Six million dollars. If you’ve got it, you can own a house shaped like a fishing reel. Or, at least that’s the story out of Tulsa, Oklahoma, where Zebco legend R.D. Hull’s home is for sale.
Jasper R. Dell Hull (1912-1977) was a watch maker and barber—like all true Renaissance men— who invented the spincast fishing reel in 1947. He pitched the design to potential investors as being “backlash-free.” And when he reached a deal with the Zero Hour Bomb Company, it took them out of the oil-blasting industry and into the halls of fishing history. Hull’s reels would go on to introduce millions of anglers to the sport. (Seriously, who didn’t catch their first fish with a Zebco reel?)
In 1949 the Zero Hour Bomb Company introduced “The Standard”, soon to be followed by the model 22 and model 33. In 1956, the company changed its name to Zebco, and in the six decades since, Zebco has become one of the most powerful brands in fishing.
Hull lived to see much of his invention’s success, and in 1970, he decided to reward himself with one of the most unique architectural designs of the 20th century: a jaw-dropping, personalized home (allegedly) built to resemble a fishing reel.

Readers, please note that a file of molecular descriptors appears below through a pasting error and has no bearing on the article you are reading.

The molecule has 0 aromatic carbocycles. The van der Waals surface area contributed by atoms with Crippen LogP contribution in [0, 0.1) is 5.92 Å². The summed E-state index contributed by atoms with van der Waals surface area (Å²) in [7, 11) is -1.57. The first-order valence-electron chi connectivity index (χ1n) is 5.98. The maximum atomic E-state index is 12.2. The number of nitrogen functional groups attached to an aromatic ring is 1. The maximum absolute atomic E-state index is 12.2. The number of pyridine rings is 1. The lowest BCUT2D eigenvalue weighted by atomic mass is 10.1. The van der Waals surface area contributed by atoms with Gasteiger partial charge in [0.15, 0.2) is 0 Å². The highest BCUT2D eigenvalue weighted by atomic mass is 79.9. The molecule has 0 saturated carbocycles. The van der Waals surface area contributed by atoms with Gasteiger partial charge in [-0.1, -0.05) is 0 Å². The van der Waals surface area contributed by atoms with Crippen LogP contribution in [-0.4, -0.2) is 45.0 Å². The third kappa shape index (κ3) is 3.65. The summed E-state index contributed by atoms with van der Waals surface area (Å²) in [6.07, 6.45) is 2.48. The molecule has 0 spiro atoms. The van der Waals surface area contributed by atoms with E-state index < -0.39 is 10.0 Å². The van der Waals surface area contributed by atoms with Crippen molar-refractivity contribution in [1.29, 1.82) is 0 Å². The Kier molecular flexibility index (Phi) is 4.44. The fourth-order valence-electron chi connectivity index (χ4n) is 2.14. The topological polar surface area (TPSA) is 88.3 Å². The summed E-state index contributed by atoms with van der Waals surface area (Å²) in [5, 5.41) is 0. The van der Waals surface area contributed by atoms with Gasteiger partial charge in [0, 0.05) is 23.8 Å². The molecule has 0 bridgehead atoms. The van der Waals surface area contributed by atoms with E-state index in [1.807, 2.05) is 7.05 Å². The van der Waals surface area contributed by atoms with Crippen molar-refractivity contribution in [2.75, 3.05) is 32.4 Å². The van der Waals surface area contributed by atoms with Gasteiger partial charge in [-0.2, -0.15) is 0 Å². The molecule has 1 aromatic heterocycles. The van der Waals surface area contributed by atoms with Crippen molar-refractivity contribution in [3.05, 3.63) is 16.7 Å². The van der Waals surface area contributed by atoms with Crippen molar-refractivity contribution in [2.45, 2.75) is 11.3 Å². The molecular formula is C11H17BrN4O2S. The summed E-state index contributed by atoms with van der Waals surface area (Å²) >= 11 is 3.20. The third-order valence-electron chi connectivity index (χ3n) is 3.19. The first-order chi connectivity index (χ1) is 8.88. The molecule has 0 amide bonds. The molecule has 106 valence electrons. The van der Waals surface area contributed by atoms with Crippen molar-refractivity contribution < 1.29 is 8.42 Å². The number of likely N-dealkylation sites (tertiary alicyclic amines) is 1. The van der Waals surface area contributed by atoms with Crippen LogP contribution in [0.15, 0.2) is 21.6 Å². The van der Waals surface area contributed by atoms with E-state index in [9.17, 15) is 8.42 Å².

If you look closely, you can kind of see it…
The five bedroom palace features seven bathrooms, a boat dock, an indoor pool and enough stonework to make Elvis Presley’s Jungle Room look like a city park.
Hull’s property is the second historic fishing compound to hit the auction blocks this year, joining B.A.S.S. founder Ray Scott’s private estate in rural Alabama as a fascinating glimpse into the results of fortunes won in the fishing industry. And its price tag, at $6 million, is significantly higher than the $3.4 million asking price for Scott’s estate.
This 12,000 square-foot home can be yours … if the price is right.